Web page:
Since the 1970s and 1980s, farmers have skipped through fields of highly unregulated markets, matching a population boom with greater production. The result forged our most successful tradeable exports – dairy and meat – while feeding the masses at a relatively low cost, and arguably generated one of the most productive and efficient farming sectors in the world.
However, while such relentless pursuit of growth provided short-term benefits, the environmental damage this is doing to New Zealand’s landscapes is increasingly concerning. And many have issued warnings that our farming sector has reached its social, environmental, and economic limits.
As media coverage of these consequences of traditional farming methods increase, so too does consumer awareness. The Guardian announced earlier this year that not consuming meat or dairy is the single biggest way to reduce your carbon footprint, while other confronting statistics have been well publicised, too: agriculture accounts for 18 percent of global greenhouse gas house emissions, it’s the worst polluters of waterways globally, using 70 percent of fresh water usage, and strikingly, 40 percent of arable land surface worldwide has been cleared for livestock production.
In a New Zealand context, the latest productivity commission report shows that dairy is a particular pain point. The beleaguered sector accounts for the majority of greenhouse gas emissions from land use and, as Rod Oram wrote to Newsroom, by far the biggest contributor to rising agricultural emissions over the past 25 years. None of this even grazes the slew of health risks to both humans and animals, nor the issues of animal welfare that plague the industry.
According to The Atlantic, despite the increasing documentation of factory farming, various vegetarian movements and specified research into the harms of eating meat, humans are still eating more of it than ever. Whatever the reality is, despite the numerous consequences attached to eating meat, most of us turn a blind eye as we’re too besotted by a tender sirloin.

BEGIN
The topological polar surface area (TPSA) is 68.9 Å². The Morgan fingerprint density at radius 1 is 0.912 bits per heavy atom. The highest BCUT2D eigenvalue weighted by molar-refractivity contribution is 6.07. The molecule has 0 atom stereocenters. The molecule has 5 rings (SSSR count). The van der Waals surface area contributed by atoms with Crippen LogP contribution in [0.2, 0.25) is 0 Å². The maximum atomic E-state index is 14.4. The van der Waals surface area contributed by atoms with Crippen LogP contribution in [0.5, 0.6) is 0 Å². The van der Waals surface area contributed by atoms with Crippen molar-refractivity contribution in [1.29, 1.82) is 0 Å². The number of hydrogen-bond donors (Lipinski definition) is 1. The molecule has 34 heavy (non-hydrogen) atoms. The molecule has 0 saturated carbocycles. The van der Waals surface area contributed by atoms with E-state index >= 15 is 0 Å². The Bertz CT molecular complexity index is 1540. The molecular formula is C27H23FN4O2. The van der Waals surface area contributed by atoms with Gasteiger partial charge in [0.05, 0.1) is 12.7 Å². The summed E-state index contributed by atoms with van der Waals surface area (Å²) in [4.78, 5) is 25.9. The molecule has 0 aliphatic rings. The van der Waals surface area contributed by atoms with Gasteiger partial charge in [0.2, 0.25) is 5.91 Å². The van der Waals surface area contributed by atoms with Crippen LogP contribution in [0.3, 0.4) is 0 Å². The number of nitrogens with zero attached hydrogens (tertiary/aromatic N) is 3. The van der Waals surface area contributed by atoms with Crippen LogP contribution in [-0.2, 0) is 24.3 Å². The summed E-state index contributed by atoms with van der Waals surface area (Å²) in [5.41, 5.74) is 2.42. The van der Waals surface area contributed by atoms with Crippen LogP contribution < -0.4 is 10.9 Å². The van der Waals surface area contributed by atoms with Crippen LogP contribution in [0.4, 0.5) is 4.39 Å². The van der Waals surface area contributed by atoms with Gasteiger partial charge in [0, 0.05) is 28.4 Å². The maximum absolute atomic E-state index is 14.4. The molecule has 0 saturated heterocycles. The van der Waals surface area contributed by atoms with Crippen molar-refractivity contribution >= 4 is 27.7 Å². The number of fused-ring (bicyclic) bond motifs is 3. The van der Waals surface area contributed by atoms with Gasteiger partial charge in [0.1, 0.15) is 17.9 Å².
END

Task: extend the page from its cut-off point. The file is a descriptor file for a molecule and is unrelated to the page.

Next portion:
So, the issue of how to sustain this enterprise for future generations is a sensitive discussion filled with polarity. Where to from here? Perhaps it’s not a case of pointing fingers and calling out traditional organisations, but instead starting a conversation about a shared future between scientists, farmers, start-ups and technologists alike. Therefore, we cast an optimistic lens on the opportunities that lie ahead in the potential adaptations to the industry, and the pioneers behind them.
The seed yet to sprout
One area that hasn’t yet taken off but is set to grow in terms of agricultural opportunity in New Zealand is the budding cannabis industry. Following extensive research into its health benefits, success in overseas markets, strong support from the public as well as huge investment by international companies, a green rush of cannabis companies has emerged. Although the industry still relies on a pending medicinal cannabis bill that’s due to be announced next year, the signs look promising, leading local companies to ready themselves to break entirely new ground.
While many have been quick off the mark to enter into the prosperous market, Hikurangi Enterprises is possibly the most meaningful. The social enterprise is based in Ruatōria on the East Coast of Gisborne and plans to incorporate job creation and economic development into its rohe. While its local community is at the heart of Hikurangi, its future looks bright both nationally, and internationally. In August, it managed to secure New Zealand’s first license to grow medicinal cannabis and has since started the construction of high-tech greenhouses and processing facilities to breed cannabis strains and start conducting trials into New Zealand made medical cannabis products. It has also received a generous sum of investment. Tellingly, its biggest contribution was from local community on the East Coast – one of the poorest in New Zealand – who collectively invested over $1 million. Additionally, it reached the PledgeMe $2 million cap in just 16 minutes. But it hasn’t been all highs for Hikurangi. Reports suggest its critical $180 million deal with Seattle based Rhizo sciences collapsed, and it may have left its investors in the dark on this. Nevertheless, it says it has since signed a new letter of intent of a larger volume with an unnamed San Diego company. So, as Hikurangi continues to travel through the trials and tribulations of the burgeoning cannabis industry, just like any crop, the environmental benefits of growing cannabis depend on the decisions made in the cultivation, harvesting, post-harvesting and production phases.
Founder Manu Caddie is quick to point out a few: the importance of where it is grown, what chemical inputs are used for pesticide control, plant disease control, and plant grow stimulants, the amount of water and power used by other inputs as well as the discharges they create, how waste material is managed, among many other technicalities.
Caddie says, “Cannabis generally likes a similar climate to humans – that can be created indoors or outdoors over the warmer half of the year. It grows outdoors from the deep south to the far north – preferring good water to the roots but dry conditions to humid climates that create mould and disease.”